Quidel Remembers Lyra Covid Check Due To Excessive Threat Of False Unfavorable Outcomes
A man inquires in a mobile test car in Brooklyn, New York, the United States, Jan.
Brendan McDermid | Reuters
Quidel is recalling its Lyra Covid-19 assay test due to a high risk of false negative results in patients who actually have high levels of the virus.
Quidel is a company that makes diagnostic health products worldwide. The Covid test received emergency approval from the Food and Drug Administration in March. It uses a swab sample from the nasal area to detect RNA that is specific for the SARS-CoV-2 virus.
“False-negative results can lead to delayed diagnosis or inadequate treatment of SARS-CoV-2, which can harm the patient, cause serious illness and death,” the FDA wrote on its website announcing the recall.
False negative results could also spread the virus further into a community, putting others at high risk of injury or death.
Quidel has received five complaints about the product, but there are currently no reports of injury or death from its use. The company’s stock slumped around 5% in after-hours trading on Wednesday. Its shares rose just over 1% in Thursday afternoon trading.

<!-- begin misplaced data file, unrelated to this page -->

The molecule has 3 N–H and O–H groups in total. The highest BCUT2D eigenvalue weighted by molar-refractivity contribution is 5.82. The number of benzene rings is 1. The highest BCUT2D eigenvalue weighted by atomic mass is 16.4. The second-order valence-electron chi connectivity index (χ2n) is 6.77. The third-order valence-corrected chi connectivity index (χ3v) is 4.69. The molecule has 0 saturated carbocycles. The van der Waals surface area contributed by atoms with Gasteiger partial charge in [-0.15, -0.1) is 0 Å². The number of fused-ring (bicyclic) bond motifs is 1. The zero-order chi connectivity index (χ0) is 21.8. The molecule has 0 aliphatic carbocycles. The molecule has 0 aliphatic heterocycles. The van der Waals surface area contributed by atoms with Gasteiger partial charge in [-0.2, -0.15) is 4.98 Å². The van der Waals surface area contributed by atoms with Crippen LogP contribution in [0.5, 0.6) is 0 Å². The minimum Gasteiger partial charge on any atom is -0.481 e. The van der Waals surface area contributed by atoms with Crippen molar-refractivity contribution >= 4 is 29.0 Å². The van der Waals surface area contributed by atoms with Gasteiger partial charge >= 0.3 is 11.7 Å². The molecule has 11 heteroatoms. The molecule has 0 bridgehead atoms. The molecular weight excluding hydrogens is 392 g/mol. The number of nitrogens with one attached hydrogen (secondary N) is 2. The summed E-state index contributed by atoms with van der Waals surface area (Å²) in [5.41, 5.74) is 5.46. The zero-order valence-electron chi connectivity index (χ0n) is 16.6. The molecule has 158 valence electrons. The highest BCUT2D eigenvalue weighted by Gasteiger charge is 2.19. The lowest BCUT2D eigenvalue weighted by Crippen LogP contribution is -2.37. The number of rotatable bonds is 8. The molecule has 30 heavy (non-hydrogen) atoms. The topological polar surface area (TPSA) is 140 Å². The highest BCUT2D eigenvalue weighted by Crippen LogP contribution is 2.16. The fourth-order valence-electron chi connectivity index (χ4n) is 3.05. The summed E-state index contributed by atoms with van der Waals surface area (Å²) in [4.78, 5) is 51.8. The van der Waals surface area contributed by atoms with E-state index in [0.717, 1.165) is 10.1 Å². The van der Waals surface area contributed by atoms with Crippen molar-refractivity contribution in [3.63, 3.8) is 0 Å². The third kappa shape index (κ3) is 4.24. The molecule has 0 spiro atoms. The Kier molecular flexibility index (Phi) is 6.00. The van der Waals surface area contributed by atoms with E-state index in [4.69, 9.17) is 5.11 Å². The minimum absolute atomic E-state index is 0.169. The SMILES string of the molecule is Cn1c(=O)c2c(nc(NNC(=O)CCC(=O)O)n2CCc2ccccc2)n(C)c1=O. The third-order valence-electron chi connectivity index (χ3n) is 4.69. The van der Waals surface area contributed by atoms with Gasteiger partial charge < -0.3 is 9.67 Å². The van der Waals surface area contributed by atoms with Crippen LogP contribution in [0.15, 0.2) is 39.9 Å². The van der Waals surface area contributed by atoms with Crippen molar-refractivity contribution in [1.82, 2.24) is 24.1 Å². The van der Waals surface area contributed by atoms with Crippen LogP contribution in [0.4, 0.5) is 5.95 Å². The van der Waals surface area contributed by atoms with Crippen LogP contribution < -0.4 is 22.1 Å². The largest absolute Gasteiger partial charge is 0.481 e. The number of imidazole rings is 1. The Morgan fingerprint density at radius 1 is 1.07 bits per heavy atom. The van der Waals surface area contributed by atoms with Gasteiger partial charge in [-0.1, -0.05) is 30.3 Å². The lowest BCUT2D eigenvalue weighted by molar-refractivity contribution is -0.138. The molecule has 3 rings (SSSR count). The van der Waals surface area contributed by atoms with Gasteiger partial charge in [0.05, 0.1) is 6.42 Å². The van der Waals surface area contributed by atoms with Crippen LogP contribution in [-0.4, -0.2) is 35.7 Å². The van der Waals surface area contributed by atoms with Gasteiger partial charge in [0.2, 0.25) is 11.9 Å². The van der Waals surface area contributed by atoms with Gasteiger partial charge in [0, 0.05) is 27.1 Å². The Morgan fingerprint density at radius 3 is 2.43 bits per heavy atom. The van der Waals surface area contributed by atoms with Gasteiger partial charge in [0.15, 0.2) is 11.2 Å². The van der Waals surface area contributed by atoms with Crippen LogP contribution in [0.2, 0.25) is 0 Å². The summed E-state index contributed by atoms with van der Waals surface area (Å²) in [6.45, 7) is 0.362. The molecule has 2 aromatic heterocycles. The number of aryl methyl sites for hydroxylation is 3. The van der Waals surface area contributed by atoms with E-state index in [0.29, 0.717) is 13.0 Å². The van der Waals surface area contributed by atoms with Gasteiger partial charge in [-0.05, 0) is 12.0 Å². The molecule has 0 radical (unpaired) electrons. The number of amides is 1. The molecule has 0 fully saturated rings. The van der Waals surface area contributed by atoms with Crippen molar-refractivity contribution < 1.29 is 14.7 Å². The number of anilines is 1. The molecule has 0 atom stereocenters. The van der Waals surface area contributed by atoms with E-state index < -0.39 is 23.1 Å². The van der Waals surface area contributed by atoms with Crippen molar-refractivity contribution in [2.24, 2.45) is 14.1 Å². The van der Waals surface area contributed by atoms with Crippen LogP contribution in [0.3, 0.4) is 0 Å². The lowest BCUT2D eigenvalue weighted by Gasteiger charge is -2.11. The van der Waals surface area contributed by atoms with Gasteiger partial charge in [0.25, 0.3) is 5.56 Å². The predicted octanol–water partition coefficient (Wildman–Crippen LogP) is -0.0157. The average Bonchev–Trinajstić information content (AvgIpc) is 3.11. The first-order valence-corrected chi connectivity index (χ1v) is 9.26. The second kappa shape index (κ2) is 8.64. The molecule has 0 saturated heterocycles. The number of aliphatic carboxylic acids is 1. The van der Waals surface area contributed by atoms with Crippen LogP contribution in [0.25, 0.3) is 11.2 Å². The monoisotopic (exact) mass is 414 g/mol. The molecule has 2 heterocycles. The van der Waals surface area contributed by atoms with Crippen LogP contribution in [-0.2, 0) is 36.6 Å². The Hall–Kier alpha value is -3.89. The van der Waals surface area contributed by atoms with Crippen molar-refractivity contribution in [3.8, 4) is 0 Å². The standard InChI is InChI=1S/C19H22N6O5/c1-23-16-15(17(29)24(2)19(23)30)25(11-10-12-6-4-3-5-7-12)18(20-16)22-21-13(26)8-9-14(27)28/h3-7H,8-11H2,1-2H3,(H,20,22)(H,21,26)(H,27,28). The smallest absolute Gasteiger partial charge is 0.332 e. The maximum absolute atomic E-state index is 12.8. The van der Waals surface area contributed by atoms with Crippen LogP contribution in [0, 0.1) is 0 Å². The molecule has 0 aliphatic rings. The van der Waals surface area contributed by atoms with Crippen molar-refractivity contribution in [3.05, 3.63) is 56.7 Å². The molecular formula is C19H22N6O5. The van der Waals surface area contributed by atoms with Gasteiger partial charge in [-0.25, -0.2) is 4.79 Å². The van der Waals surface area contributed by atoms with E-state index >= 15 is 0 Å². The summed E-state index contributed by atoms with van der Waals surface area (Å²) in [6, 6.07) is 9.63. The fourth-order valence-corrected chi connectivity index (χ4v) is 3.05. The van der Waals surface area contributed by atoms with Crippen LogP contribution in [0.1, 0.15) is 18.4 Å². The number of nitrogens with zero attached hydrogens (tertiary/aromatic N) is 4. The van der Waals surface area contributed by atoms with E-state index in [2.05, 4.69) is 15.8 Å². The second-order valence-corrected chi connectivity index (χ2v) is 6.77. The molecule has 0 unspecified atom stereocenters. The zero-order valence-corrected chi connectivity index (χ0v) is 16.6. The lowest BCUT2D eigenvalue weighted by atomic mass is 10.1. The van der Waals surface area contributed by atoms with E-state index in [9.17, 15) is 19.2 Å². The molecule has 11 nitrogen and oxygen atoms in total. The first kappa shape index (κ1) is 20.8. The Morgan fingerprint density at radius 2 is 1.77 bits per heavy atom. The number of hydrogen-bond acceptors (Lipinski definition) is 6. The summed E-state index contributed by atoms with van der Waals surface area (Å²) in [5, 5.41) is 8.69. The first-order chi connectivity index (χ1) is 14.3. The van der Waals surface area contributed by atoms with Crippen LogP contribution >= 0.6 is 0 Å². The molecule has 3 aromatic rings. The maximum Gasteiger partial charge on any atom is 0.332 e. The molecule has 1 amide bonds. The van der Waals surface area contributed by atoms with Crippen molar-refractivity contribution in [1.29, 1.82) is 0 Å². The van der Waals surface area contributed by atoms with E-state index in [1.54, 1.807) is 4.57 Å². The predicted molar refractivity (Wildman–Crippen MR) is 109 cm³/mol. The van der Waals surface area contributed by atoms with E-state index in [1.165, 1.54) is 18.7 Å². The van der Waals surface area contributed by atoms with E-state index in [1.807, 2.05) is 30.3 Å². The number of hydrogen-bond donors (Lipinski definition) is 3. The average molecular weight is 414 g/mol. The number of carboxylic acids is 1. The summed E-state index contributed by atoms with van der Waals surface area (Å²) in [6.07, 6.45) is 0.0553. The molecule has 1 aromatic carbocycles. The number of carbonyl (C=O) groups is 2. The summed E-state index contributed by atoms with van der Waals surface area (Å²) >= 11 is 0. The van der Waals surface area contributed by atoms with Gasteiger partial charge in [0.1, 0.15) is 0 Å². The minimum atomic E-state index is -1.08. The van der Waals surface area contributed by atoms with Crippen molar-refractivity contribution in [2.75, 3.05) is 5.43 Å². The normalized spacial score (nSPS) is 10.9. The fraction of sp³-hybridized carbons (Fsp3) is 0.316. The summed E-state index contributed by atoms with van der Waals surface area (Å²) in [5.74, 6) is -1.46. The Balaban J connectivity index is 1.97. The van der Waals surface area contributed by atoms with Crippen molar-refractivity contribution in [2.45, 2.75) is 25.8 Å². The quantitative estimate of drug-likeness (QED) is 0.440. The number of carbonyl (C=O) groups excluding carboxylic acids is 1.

“The FDA’s announcement is simply an after-effects report and has nothing to do with the performance or quality of our Lyra SARS-CoV-2 assays,” Quidel said in a statement sent to CNBC on Thursday. It was said that none of its products were being recalled “in the general understanding of the term”.
“The FDA is just making a public announcement of Quidel’s voluntary on-site corrective action letter to notify our highly complex lab customers of a change in product labeling more than two months ago,” it said.
The FDA said the company is recalling its tests because the results for people with high levels of the SARS-CoV-2 virus may not be accurate when processed with the following thermal cyclers:
- ThermoFisher QuantStudio 7 Pro,
- Applied Biosystems 7500 Fast Dx,
- Applied Biosystems 7500,
- Bio-Rad CFX96 Touch,
- Roche LightCycler 480 or
- Qiagen RotorGene MDx